|Gene:||mmoC||Accession Number: G-2930 (MetaCyc)|
Species: Methylosinus trichosporium OB3b
Component of: soluble methane monooxygenase (extended summary available)
The reductase component of the soluble methane monooxygenase (MMOR) is an iron-sulfur flavoprotein, whose main responsibility is to shuttle electrons from NADH through its FAD and [2Fe-2S] cofactors to the hydroxylase active site [Lund85, Lund85a].
Gene Citations: [Cardy91]
Molecular Weight of Polypeptide: 39.7 kD (experimental) [Fox89 ]
Relationship Links: Entrez-Nucleotide:RELATED-TO:X55394 , InterPro:IN-FAMILY:IPR001041 , InterPro:IN-FAMILY:IPR001221 , InterPro:IN-FAMILY:IPR001433 , InterPro:IN-FAMILY:IPR001709 , InterPro:IN-FAMILY:IPR008333 , InterPro:IN-FAMILY:IPR012675 , InterPro:IN-FAMILY:IPR017927 , InterPro:IN-FAMILY:IPR017938 , Pfam:IN-FAMILY:PF00111 , Pfam:IN-FAMILY:PF00175 , Pfam:IN-FAMILY:PF00970 , Prints:IN-FAMILY:PR00371 , Prints:IN-FAMILY:PR00410 , Prosite:IN-FAMILY:PS51384
|MultiFun Terms:||metabolism → carbon utilization → carbon compounds|
Subunit of: soluble methane monooxygenase
Species: Methylosinus trichosporium OB3b
Subunit composition of
soluble methane monooxygenase = [([MmoX][MmoY][MmoZ])2][MmoC][MmoB][OrfY]
soluble methane monooxygenase hydroxylase component dimer = ([MmoX][MmoY][MmoZ])2 (summary available)
soluble methane monooxygenase hydroxylase component monomer = (MmoX)(MmoY)(MmoZ)
soluble methane monooxygenase hydroxylase component α subunit = MmoX (summary available)
soluble methane monooxygenase hydroxylase component β subunit = MmoY (summary available)
soluble methane monooxygenase hydroxylase component γ subunit = MmoZ (summary available)
soluble methane monooxygenase reductase component = MmoC (summary available)
soluble methane monooxygenase regulatory component = MmoB (summary available)
soluble methane monooxygenase MMOD component = OrfY
Almost all methanotrophic bacteria contain a membrane-bound, copper-dependent, particulate form of MMO (pMMO), and some also express a soluble form (sMMO) under conditions of low copper availability. The sMMO proteins are more stable and easier to purify than those of pMMO, and the enzymes from Methylococcus capsulatus Bath and Methylosinus trichosporium OB3b in particular have been studied in considerable detail over the last decade.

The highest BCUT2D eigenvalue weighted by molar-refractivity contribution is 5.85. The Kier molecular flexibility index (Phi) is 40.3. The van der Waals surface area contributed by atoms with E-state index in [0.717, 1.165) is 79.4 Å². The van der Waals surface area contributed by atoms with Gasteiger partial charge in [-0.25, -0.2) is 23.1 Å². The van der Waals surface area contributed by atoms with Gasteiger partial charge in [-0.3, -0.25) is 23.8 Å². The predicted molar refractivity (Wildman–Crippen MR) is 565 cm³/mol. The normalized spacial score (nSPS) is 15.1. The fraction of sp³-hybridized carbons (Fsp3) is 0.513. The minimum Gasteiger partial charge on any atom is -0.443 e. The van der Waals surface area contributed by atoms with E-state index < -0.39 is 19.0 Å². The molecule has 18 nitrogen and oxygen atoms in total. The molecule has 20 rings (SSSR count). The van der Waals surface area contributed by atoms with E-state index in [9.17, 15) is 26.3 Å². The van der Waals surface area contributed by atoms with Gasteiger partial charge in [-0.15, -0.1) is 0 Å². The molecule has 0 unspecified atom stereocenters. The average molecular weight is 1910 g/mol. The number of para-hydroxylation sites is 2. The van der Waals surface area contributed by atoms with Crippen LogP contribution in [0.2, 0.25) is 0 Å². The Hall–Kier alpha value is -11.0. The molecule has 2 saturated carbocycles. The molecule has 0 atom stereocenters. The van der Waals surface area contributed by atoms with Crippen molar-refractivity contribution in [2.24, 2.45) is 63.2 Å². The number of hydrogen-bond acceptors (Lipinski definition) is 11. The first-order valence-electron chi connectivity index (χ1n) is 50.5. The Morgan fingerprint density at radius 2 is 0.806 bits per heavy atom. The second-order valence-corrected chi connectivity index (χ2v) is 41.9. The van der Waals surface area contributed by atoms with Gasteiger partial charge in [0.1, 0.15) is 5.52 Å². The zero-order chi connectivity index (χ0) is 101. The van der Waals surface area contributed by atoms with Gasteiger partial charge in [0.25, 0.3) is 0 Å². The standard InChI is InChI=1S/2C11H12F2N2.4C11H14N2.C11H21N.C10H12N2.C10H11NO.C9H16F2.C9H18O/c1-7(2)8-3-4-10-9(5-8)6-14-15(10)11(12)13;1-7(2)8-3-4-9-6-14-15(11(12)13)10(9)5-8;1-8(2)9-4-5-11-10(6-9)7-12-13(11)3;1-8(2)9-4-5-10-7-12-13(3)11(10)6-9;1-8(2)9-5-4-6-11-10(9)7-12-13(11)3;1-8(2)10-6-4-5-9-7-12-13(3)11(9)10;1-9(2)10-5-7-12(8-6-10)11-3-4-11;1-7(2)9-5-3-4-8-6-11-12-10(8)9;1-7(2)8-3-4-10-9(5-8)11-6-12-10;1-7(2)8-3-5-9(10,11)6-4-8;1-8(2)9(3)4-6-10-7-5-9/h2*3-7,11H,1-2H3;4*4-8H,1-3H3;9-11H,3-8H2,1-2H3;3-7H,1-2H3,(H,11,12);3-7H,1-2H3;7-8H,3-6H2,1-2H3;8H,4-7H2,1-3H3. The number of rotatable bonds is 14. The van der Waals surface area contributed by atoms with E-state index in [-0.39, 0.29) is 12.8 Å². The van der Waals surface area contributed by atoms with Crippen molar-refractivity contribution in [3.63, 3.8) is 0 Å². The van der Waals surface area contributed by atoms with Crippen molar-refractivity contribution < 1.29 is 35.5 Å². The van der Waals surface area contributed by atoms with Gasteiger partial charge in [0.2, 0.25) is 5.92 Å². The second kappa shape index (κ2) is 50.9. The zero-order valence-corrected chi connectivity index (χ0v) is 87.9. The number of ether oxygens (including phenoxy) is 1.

Full catalytic activity requires the presence of three protein components. Reductive activation of dioxygen and the oxidation of methane occur at carboxylate-bridged diiron centers in the subunits of the hydroxylase enzyme MMOH, a 251-kDa α2β2γ2 protein. A reductase, MMOR, which contains both a [2Fe-2S] ferredoxin and an FAD (flavine adenine dinucleotide) domain, provides electrons to MMOH by oxidizing NADH to NAD+. Finally, the presence of a small cofactorless protein, MMOB, is required for efficient catalysis [Fox89].
Recent work demonstrated that a fourth protein, MMOD, is also involved in the sMMO system [Merkx02].
Three substrates are involved in the reaction of sMMO. Both O2 and CH4 react at the dinuclear iron centers of MMOH, whereas the third, NADH, reacts at the FAD center of MMOR. Steady-state kinetic data support a catalytic cycle in which the sMMO system reacts sequentially with CH4, NADH, and O2. Initially, methane binds to the oxidized hydroxylase. NADH subsequently transfers a hydride to the FAD moiety of MMOR, and two electrons are transmitted sequentially from the reduced FAD through the [2Fe-2S] center of MMOR to a binuclear non-heme iron cluster(III) center of the hydroxylase by means of intra- and intermolecular electron-transfer reactions. Molecular oxygen then binds to the diiron(II) center of the hydroxylase where it is reductively activated to hydroxylate methane, forming methanol and water [Gassner99].
Enzymatic reaction of: methane monooxygenase
EC Number: 220.127.116.11
The reaction direction shown, that is, A + B ↔ C + D versus C + D ↔ A + B, is in accordance with the direction in which it was curated.
The reaction is physiologically favored in the direction shown.
In Pathways: methane oxidation to methanol I
Cofactors or Prosthetic Groups: binuclear non-heme iron cluster
Cardy91: Cardy DL, Laidler V, Salmond GP, Murrell JC (1991). "The methane monooxygenase gene cluster of Methylosinus trichosporium: cloning and sequencing of the mmoC gene." Arch Microbiol 156(6);477-83. PMID: 1785954
Fox89: Fox BG, Froland WA, Dege JE, Lipscomb JD (1989). "Methane monooxygenase from Methylosinus trichosporium OB3b. Purification and properties of a three-component system with high specific activity from a type II methanotroph." J Biol Chem 264(17);10023-33. PMID: 2542319
Lund85: Lund J, Dalton H (1985). "Further characterisation of the FAD and Fe2S2 redox centres of component C, the NADH:acceptor reductase of the soluble methane monooxygenase of Methylococcus capsulatus (Bath)." Eur J Biochem 147(2);291-6. PMID: 2982614
Merkx02: Merkx M, Lippard SJ (2002). "Why OrfY? Characterization of MMOD, a long overlooked component of the soluble methane monooxygenase from Methylococcus capsulatus (Bath)." J Biol Chem 277(8);5858-65. PMID: 11709550
©2015 SRI International, 333 Ravenswood Avenue, Menlo Park, CA 94025-3493